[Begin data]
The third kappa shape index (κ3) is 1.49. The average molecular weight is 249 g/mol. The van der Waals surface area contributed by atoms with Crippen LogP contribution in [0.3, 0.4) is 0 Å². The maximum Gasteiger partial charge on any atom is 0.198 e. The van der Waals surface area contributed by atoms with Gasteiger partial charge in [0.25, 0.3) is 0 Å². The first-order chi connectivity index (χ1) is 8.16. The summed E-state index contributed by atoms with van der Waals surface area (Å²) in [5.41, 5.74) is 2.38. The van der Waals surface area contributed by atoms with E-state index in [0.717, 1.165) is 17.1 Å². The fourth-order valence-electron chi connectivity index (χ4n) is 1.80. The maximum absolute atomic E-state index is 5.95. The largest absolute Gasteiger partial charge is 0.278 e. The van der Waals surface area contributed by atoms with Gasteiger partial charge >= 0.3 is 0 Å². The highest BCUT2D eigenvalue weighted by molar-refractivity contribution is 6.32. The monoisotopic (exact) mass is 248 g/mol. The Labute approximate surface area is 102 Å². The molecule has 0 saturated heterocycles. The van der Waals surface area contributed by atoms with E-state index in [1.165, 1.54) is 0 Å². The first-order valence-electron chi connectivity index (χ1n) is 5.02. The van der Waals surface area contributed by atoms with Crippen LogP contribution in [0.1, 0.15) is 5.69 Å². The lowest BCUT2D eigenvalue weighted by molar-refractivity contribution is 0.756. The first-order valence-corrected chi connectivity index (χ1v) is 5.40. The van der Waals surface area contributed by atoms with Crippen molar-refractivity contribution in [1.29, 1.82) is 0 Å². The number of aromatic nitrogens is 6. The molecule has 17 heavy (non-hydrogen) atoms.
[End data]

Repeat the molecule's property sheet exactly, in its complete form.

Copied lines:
The third kappa shape index (κ3) is 1.49. The average molecular weight is 249 g/mol. The van der Waals surface area contributed by atoms with Crippen LogP contribution in [0.3, 0.4) is 0 Å². The maximum Gasteiger partial charge on any atom is 0.198 e. The van der Waals surface area contributed by atoms with Gasteiger partial charge in [0.25, 0.3) is 0 Å². The first-order chi connectivity index (χ1) is 8.16. The summed E-state index contributed by atoms with van der Waals surface area (Å²) in [5.41, 5.74) is 2.38. The van der Waals surface area contributed by atoms with E-state index in [0.717, 1.165) is 17.1 Å². The fourth-order valence-electron chi connectivity index (χ4n) is 1.80. The maximum absolute atomic E-state index is 5.95. The largest absolute Gasteiger partial charge is 0.278 e. The van der Waals surface area contributed by atoms with Gasteiger partial charge >= 0.3 is 0 Å². The highest BCUT2D eigenvalue weighted by molar-refractivity contribution is 6.32. The monoisotopic (exact) mass is 248 g/mol. The Labute approximate surface area is 102 Å². The molecule has 0 saturated heterocycles. The van der Waals surface area contributed by atoms with E-state index in [1.165, 1.54) is 0 Å². The first-order valence-electron chi connectivity index (χ1n) is 5.02. The van der Waals surface area contributed by atoms with Crippen LogP contribution in [0.1, 0.15) is 5.69 Å². The lowest BCUT2D eigenvalue weighted by molar-refractivity contribution is 0.756. The first-order valence-corrected chi connectivity index (χ1v) is 5.40. The van der Waals surface area contributed by atoms with Crippen molar-refractivity contribution in [1.29, 1.82) is 0 Å². The number of aromatic nitrogens is 6. The molecule has 17 heavy (non-hydrogen) atoms.